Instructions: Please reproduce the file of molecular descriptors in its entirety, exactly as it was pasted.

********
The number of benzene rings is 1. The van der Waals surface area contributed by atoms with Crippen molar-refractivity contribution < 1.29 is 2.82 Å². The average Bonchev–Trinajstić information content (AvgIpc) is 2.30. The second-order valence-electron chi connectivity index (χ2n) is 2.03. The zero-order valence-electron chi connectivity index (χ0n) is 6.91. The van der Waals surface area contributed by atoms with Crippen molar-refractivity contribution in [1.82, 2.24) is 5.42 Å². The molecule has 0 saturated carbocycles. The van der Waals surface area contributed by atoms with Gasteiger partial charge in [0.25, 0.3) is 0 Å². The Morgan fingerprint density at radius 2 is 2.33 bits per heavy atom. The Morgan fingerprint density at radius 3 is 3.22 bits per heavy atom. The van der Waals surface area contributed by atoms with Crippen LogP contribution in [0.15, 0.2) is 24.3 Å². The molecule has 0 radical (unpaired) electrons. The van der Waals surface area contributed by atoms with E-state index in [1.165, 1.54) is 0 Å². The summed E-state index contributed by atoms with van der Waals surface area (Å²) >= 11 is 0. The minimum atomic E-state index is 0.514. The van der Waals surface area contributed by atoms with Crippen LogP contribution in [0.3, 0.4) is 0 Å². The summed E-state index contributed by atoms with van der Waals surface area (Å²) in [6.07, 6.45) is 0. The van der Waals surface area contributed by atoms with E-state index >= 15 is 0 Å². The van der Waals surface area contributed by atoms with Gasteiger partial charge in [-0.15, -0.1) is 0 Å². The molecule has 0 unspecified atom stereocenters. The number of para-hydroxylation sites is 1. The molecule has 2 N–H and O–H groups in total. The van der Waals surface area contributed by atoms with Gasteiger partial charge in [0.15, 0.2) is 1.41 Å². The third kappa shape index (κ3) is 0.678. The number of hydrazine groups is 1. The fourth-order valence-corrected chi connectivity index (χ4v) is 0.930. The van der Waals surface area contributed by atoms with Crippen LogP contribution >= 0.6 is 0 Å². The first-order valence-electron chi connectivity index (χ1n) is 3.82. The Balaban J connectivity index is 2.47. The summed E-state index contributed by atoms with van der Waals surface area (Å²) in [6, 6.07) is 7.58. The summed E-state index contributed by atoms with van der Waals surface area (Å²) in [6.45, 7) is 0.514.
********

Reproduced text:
The number of benzene rings is 1. The van der Waals surface area contributed by atoms with Crippen molar-refractivity contribution < 1.29 is 2.82 Å². The average Bonchev–Trinajstić information content (AvgIpc) is 2.30. The second-order valence-electron chi connectivity index (χ2n) is 2.03. The zero-order valence-electron chi connectivity index (χ0n) is 6.91. The van der Waals surface area contributed by atoms with Crippen molar-refractivity contribution in [1.82, 2.24) is 5.42 Å². The molecule has 0 saturated carbocycles. The van der Waals surface area contributed by atoms with Gasteiger partial charge in [0.25, 0.3) is 0 Å². The Morgan fingerprint density at radius 2 is 2.33 bits per heavy atom. The Morgan fingerprint density at radius 3 is 3.22 bits per heavy atom. The van der Waals surface area contributed by atoms with Crippen LogP contribution in [0.15, 0.2) is 24.3 Å². The molecule has 0 radical (unpaired) electrons. The van der Waals surface area contributed by atoms with E-state index in [1.165, 1.54) is 0 Å². The summed E-state index contributed by atoms with van der Waals surface area (Å²) >= 11 is 0. The minimum atomic E-state index is 0.514. The van der Waals surface area contributed by atoms with Crippen LogP contribution in [0.3, 0.4) is 0 Å². The summed E-state index contributed by atoms with van der Waals surface area (Å²) in [6.07, 6.45) is 0. The van der Waals surface area contributed by atoms with E-state index >= 15 is 0 Å². The van der Waals surface area contributed by atoms with Gasteiger partial charge in [-0.15, -0.1) is 0 Å². The molecule has 0 unspecified atom stereocenters. The number of para-hydroxylation sites is 1. The molecule has 2 N–H and O–H groups in total. The van der Waals surface area contributed by atoms with Gasteiger partial charge in [0.15, 0.2) is 1.41 Å². The third kappa shape index (κ3) is 0.678. The number of hydrazine groups is 1. The fourth-order valence-corrected chi connectivity index (χ4v) is 0.930. The van der Waals surface area contributed by atoms with Crippen LogP contribution >= 0.6 is 0 Å². The first-order valence-electron chi connectivity index (χ1n) is 3.82. The Balaban J connectivity index is 2.47. The summed E-state index contributed by atoms with van der Waals surface area (Å²) in [6, 6.07) is 7.58. The summed E-state index contributed by atoms with van der Waals surface area (Å²) in [6.45, 7) is 0.514.